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Wrap me in reasoning

Everyone talks about how they don’t want a “clingy” Child and they want them to be independent

Everyone talks about how they don’t want a “clingy” Child and they want them to be independent. I have that super independent child who will happily go to anyone, does not cry when going to nursery, is happy in every situation and would probably survive an apocalypse where she has to fend for herself.

We have all witnessed the anguish of the young child being separated from their primary care giver which results in heart ache for both parties. I’m sure many care givers across the country have sat in their car after such altercations for periods of time while gathering themselves, while the child has moved on and is now consuming a mixture of play dough and paint. For some families this is a one off occurrence and others it is an unappreciated painful tradition so I can see why we like to search out a point of “blame” or “reasoning”.


  • Sir Terry Pratchett

I think we can approach this in two ways, The more popular choice is to look at what “we” the care giver are doing to impact the way our child to be “clingy” or “independent” this has such an enormous amount of “Judgment” attached and can introduce such emotions as “guilt”. Why do we struggle so much with just saying “yeah, that’s just who they are and that’s awesome” there does not have to be reason for everything in life, sometimes it just is what it is. I’m not sure that if I were talking to a very confident person I would wonder how they were raised and the implications of the choices that were made.

Let me tell you one thing, being the Mum of an independent and high spirited toddler is NOT easy and can also be very painful emotionally. My daughter loves going to nursery but dropping her off gives me a different type of pain to the so called “clingy” child. My first challenge comes when getting ready as she will dictate every step of the morning including regular disappearing acts where I have to keep the front door locked. Free spirited child does include walking out/off without a second glance or thought as to where I am or if she is safe. Once wrestled out of her slippers and into a pre-selected pair of shoes that I have hidden repeatedly as they don’t fit we are ready to fall out, as I won’t let her drive the car.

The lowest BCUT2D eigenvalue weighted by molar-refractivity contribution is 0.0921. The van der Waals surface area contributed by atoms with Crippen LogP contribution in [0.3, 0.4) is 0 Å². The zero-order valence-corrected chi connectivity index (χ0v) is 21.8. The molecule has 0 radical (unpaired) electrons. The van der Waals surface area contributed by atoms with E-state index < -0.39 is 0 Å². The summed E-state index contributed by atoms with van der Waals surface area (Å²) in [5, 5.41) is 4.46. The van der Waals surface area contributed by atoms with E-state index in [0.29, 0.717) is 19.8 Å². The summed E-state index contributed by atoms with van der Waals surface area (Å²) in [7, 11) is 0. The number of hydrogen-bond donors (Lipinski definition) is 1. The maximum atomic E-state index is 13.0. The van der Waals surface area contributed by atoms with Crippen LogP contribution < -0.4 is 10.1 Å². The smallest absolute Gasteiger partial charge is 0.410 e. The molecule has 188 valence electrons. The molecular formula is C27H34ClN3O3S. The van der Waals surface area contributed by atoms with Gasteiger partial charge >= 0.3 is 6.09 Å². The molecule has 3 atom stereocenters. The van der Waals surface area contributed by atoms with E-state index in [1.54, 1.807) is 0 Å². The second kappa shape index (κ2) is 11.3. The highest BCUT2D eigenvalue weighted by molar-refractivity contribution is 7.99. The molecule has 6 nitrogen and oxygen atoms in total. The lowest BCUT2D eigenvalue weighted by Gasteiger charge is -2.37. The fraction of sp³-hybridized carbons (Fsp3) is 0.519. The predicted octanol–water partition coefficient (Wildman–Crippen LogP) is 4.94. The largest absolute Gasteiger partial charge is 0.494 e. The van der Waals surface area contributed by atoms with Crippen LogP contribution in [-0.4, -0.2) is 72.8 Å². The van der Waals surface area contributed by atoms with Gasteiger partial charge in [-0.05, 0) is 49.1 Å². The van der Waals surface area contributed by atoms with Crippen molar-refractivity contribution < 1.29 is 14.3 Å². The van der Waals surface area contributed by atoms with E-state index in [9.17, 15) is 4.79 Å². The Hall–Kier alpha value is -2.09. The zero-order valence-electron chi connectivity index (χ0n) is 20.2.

Once we make it to nursery she walks in without a worry in the world, puts her book in her draw, hangs her coat and bag up without any thoughts towards me. Sometimes one of her fellow class mates will be upset, so she may take some time pondering their distress and maybe even ask me why they are crying. Now it’s time for the heart ache, as she takes my hand in hers and leads me to the door then shoves me out of it, then tells her teacher to shut it. I laugh it off but it hurts to my core, I sit in the car just like the care giver of the screaming child. I too have to take my time to pull myself together before driving away from my own play dough eating child. I too look for that elusive “blame” I hear mentioned, does she not love me as much as that child fighting to stay with her care giver? Have I failed in some way? Have I made the wrong decisions?